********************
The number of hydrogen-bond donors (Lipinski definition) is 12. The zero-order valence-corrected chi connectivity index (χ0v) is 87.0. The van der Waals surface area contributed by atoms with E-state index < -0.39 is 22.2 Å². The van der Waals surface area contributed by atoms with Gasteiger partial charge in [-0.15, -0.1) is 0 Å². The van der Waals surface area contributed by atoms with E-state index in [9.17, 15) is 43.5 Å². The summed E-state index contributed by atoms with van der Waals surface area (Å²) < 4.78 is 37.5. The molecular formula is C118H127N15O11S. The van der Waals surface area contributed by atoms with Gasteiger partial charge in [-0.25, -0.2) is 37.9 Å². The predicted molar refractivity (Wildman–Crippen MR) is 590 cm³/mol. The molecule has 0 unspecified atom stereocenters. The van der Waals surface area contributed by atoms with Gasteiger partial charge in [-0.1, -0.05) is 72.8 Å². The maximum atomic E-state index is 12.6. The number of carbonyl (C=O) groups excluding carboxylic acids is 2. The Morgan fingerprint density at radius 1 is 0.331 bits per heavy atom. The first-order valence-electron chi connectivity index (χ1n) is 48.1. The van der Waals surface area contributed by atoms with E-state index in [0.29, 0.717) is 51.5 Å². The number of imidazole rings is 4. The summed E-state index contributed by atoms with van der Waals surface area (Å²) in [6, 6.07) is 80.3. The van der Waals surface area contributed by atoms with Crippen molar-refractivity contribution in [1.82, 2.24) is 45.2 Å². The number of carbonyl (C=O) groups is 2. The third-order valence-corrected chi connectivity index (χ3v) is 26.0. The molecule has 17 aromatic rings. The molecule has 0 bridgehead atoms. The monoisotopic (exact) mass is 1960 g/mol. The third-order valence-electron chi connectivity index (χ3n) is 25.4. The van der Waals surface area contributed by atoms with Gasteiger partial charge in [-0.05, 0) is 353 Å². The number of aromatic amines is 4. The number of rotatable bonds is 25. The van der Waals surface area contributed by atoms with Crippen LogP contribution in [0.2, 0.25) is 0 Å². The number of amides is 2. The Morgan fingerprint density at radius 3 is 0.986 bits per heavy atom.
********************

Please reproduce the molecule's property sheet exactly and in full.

The number of hydrogen-bond donors (Lipinski definition) is 12. The zero-order valence-corrected chi connectivity index (χ0v) is 87.0. The van der Waals surface area contributed by atoms with E-state index < -0.39 is 22.2 Å². The van der Waals surface area contributed by atoms with Gasteiger partial charge in [-0.15, -0.1) is 0 Å². The van der Waals surface area contributed by atoms with E-state index in [9.17, 15) is 43.5 Å². The summed E-state index contributed by atoms with van der Waals surface area (Å²) < 4.78 is 37.5. The molecular formula is C118H127N15O11S. The van der Waals surface area contributed by atoms with Gasteiger partial charge in [-0.25, -0.2) is 37.9 Å². The predicted molar refractivity (Wildman–Crippen MR) is 590 cm³/mol. The molecule has 0 unspecified atom stereocenters. The van der Waals surface area contributed by atoms with Gasteiger partial charge in [-0.1, -0.05) is 72.8 Å². The maximum atomic E-state index is 12.6. The number of carbonyl (C=O) groups excluding carboxylic acids is 2. The Morgan fingerprint density at radius 1 is 0.331 bits per heavy atom. The first-order valence-electron chi connectivity index (χ1n) is 48.1. The van der Waals surface area contributed by atoms with E-state index in [0.29, 0.717) is 51.5 Å². The number of imidazole rings is 4. The summed E-state index contributed by atoms with van der Waals surface area (Å²) in [6, 6.07) is 80.3. The van der Waals surface area contributed by atoms with Crippen molar-refractivity contribution in [1.82, 2.24) is 45.2 Å². The number of carbonyl (C=O) groups is 2. The third-order valence-corrected chi connectivity index (χ3v) is 26.0. The molecule has 17 aromatic rings. The molecule has 0 bridgehead atoms. The monoisotopic (exact) mass is 1960 g/mol. The third-order valence-electron chi connectivity index (χ3n) is 25.4. The van der Waals surface area contributed by atoms with Gasteiger partial charge in [-0.05, 0) is 353 Å². The number of aromatic amines is 4. The number of rotatable bonds is 25. The van der Waals surface area contributed by atoms with Crippen LogP contribution in [0.2, 0.25) is 0 Å². The number of amides is 2. The Morgan fingerprint density at radius 3 is 0.986 bits per heavy atom.